This is a brilliant explanation of the emergence of the American industrial relations system. It is necessary reading for those who mistakenly believe that the American industrial relations system will solve the problems of unemployment currently facing a number of European countries and who wish to understand the performance of the American system during the twentieth century.
— J Rogers Hollingsworth, Professor of History, Sociology, and the Industrial Relations, The University of Wisconsin
A very concise, insightful examination of the ongoing struggle of unions, employers, and the government to establish the precise boundaries of U.S. labor-management relations in the post-Civil War era. Recommended for upper-division undergraduate through professional collections.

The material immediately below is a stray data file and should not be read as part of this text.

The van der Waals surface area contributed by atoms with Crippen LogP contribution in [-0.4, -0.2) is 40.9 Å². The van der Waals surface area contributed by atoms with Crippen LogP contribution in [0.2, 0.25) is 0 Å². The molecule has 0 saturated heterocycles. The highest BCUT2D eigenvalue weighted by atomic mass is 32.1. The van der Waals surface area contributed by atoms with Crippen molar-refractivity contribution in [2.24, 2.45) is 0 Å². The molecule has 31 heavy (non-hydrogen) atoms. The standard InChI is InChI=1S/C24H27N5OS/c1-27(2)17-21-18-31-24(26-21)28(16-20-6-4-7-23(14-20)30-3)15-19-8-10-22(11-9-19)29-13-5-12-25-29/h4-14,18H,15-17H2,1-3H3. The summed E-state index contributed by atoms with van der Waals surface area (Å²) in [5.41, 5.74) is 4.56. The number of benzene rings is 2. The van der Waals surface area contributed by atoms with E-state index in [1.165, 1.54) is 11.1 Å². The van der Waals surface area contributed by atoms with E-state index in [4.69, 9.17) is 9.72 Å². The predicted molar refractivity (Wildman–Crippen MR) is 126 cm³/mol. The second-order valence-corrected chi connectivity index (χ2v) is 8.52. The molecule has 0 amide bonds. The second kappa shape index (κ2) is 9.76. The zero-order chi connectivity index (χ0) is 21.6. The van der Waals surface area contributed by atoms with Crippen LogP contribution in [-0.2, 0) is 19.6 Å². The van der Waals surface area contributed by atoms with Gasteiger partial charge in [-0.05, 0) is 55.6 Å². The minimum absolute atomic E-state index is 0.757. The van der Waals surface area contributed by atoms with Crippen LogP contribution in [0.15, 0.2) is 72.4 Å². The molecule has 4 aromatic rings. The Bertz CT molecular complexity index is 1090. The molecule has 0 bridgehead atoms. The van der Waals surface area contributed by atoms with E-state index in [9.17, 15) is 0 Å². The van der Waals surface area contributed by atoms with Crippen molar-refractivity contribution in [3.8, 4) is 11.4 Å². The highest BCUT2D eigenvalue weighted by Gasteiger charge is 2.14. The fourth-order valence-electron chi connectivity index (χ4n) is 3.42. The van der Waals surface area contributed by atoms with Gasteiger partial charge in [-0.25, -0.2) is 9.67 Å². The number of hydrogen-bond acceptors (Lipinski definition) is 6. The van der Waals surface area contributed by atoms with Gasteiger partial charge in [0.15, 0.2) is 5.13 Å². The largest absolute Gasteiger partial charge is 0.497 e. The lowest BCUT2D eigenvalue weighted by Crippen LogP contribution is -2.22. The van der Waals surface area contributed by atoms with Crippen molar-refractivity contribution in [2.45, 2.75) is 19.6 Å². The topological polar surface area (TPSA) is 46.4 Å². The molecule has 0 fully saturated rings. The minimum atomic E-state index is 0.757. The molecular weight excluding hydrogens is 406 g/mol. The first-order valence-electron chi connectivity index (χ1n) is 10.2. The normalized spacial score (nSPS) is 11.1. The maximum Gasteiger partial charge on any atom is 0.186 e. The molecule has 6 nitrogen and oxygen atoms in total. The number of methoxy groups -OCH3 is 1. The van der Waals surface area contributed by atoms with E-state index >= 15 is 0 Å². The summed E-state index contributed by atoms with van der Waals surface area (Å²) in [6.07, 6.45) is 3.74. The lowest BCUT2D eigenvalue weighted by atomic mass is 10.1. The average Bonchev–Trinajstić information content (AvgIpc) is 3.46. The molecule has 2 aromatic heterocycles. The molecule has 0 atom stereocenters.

— Choice Reviews
Robertson provides a persuasive multicausal explanation for the patchy and limited charachter of American labor policy that belongs on the bookshelf on anyone interested in workers, employment law, and political development in the United States. Robertson provides a complex and convincing interpretation of American labor policy that anyone working on the subject must consider.
— Enterprise & Society
The argument that Robertson advances here for the importance of political institutions as a determining force in the development of American labor markets is provocative and should be of interest to many economic historians. Robertson is an effective advocate of this interpretation, and goes a long way toward documenting the way in which American policymaking institutions shaped this country's labor markets.
— Joshua Rosembloom; Journal of Economic History
Robertson's analysis is insightful, ambitious, and systematic.
— Alan Draper; Business History Review